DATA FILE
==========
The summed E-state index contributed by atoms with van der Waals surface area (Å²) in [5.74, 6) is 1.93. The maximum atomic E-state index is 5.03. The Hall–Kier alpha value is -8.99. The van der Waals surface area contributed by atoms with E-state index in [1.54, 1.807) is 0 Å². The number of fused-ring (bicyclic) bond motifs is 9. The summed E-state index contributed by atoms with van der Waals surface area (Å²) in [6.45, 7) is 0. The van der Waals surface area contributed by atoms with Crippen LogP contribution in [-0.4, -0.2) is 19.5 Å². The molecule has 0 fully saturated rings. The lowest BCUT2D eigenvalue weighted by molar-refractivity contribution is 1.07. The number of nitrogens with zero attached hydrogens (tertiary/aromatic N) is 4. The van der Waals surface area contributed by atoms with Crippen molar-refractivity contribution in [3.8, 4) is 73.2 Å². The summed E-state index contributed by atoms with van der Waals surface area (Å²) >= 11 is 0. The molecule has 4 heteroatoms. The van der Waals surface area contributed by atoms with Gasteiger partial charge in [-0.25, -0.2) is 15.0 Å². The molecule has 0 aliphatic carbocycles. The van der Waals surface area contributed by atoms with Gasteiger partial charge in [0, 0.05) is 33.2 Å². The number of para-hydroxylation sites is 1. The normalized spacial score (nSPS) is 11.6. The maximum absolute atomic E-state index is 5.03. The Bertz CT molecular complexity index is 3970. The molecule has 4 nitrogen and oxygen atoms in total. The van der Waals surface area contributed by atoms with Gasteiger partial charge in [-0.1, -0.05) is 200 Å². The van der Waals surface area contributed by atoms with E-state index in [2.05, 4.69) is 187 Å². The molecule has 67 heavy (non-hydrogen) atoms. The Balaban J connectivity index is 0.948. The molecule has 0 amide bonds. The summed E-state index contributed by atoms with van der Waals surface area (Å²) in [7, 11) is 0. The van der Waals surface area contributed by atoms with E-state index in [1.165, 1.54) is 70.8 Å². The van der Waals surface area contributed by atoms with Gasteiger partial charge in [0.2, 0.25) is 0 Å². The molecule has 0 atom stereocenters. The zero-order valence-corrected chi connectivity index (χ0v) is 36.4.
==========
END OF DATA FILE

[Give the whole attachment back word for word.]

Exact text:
The summed E-state index contributed by atoms with van der Waals surface area (Å²) in [5.74, 6) is 1.93. The maximum atomic E-state index is 5.03. The Hall–Kier alpha value is -8.99. The van der Waals surface area contributed by atoms with E-state index in [1.54, 1.807) is 0 Å². The number of fused-ring (bicyclic) bond motifs is 9. The summed E-state index contributed by atoms with van der Waals surface area (Å²) in [6.45, 7) is 0. The van der Waals surface area contributed by atoms with Crippen LogP contribution in [-0.4, -0.2) is 19.5 Å². The molecule has 0 fully saturated rings. The lowest BCUT2D eigenvalue weighted by molar-refractivity contribution is 1.07. The number of nitrogens with zero attached hydrogens (tertiary/aromatic N) is 4. The van der Waals surface area contributed by atoms with Crippen molar-refractivity contribution in [3.8, 4) is 73.2 Å². The summed E-state index contributed by atoms with van der Waals surface area (Å²) >= 11 is 0. The molecule has 4 heteroatoms. The van der Waals surface area contributed by atoms with Gasteiger partial charge in [-0.25, -0.2) is 15.0 Å². The molecule has 0 aliphatic carbocycles. The van der Waals surface area contributed by atoms with Gasteiger partial charge in [0, 0.05) is 33.2 Å². The number of para-hydroxylation sites is 1. The normalized spacial score (nSPS) is 11.6. The maximum absolute atomic E-state index is 5.03. The Bertz CT molecular complexity index is 3970. The molecule has 4 nitrogen and oxygen atoms in total. The van der Waals surface area contributed by atoms with Gasteiger partial charge in [-0.1, -0.05) is 200 Å². The van der Waals surface area contributed by atoms with E-state index in [2.05, 4.69) is 187 Å². The molecule has 67 heavy (non-hydrogen) atoms. The Balaban J connectivity index is 0.948. The molecule has 0 amide bonds. The summed E-state index contributed by atoms with van der Waals surface area (Å²) in [7, 11) is 0. The van der Waals surface area contributed by atoms with E-state index in [1.165, 1.54) is 70.8 Å². The van der Waals surface area contributed by atoms with Gasteiger partial charge in [0.2, 0.25) is 0 Å². The molecule has 0 atom stereocenters. The zero-order valence-corrected chi connectivity index (χ0v) is 36.4.